Alcacer do Sal - Portugal holiday guide

Alcacer do Sal

Alcácer do Sal is an historical town crowned by castles whose medieval cobbled streets, worn over time, cluster around the banks of the Sado River, in the district of the town of Setúbal. Wrought-iron balconies look out over the river and underneath them dwell a variety of cafés and restaurants. The Sado flows sleepily past, yet the mighty ramparts and towers remind us of times when this, like other hilltop towns in Portugal, played an important part in territorial battles. The town’s name comes from the Moorish al qasr meaning ‘the castle’, and the sal refers to the age-old production of salt in this area. Another industry typical of the Alentejo region of Portugal is evident in the surrounding land in the wizened, gnarled shape of cork trees.

Alcacer Castle View

View over River Sado from Alcacer Castle

photo: Portuguese Eyes

The castle is of Muslim origin, although built on land once used by the Romans as early as the 6th century for a fortification of their own. The dozens of imposing towers are mainly built in hardy dressed stone, though a couple are mud walled, as is part of the encircling wall, thus constituting one of the few remaining examples of mud wall used for this purpose. Formerly the site of a Pagan temple and a Mosque, the Santa Maria do Castelo church, also atop the hill, was built following the Christian reconquest of the area in the 13th century.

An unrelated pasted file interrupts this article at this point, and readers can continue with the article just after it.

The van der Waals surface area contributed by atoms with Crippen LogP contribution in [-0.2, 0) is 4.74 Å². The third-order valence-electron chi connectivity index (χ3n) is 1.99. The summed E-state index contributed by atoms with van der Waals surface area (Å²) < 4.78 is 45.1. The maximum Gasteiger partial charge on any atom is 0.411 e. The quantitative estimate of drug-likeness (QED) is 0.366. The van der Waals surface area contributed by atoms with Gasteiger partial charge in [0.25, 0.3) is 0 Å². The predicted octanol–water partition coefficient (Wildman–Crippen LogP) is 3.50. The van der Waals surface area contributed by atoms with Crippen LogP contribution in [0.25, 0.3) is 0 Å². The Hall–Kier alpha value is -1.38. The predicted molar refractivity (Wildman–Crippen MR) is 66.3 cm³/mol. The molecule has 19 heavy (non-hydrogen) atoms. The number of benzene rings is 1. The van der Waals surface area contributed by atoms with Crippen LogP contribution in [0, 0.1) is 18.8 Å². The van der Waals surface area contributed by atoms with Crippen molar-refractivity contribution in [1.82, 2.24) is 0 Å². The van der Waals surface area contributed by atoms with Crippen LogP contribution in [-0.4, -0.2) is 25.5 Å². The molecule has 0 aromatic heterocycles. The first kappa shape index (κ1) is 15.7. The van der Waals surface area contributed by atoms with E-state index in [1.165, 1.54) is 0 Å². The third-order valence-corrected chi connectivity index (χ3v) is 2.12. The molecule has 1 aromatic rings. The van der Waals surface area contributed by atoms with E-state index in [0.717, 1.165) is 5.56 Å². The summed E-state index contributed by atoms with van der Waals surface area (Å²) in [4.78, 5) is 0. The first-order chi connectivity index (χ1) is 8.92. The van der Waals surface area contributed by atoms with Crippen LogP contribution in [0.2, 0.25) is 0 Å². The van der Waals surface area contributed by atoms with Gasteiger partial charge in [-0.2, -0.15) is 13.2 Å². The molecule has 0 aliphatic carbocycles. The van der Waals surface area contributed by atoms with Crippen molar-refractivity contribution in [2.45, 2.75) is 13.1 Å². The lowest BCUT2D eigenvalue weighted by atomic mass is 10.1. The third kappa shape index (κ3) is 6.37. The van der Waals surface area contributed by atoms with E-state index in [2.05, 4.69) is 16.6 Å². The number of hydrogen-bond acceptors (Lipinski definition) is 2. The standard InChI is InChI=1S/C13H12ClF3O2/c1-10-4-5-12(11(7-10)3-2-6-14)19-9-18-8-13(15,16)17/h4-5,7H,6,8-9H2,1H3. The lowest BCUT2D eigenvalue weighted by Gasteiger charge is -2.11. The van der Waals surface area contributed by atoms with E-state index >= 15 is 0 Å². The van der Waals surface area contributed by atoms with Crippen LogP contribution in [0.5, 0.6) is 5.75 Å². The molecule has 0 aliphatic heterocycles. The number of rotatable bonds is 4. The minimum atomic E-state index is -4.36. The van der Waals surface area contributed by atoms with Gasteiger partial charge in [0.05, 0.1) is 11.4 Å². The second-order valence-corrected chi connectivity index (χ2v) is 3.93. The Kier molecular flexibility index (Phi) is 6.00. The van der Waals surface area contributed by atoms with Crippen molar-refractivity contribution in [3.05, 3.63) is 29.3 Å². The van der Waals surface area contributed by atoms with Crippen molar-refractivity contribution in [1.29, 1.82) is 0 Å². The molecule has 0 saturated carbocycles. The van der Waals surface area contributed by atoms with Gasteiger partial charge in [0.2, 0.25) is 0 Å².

Church - Alcacer do Sal

Alcacer do Sal Church (Igreja do Espirito Santo)

photo: Portuguese Eyes

The other church of note in the town is Igreja do Espirito Santo. The elegant door is testimony to the Manueline era in which it was built, indeed it was here that King Manuel is thought to have married his second wife, the Spanish Infanta Maria. Indoors, stands an impressive font carved in the shape of a crown and the town’s archaeological museum containing locally found artefacts dating from pre-historic times.

 Also of interest in the town are the Roman remains, discovered in the 1980’s, and the nearby nature reserve of the Sado Estuary with its wetlands and array of animals and birds. 

The church of Santiago displays an array of blue-tiled friezes from the 18th century recounting the lives of saints and in the 16th century Convent of Santo Antonio, the Chapel of the Eleven Thousand Virgins is considered a remarkable example of Renaissance architecture in Portugal.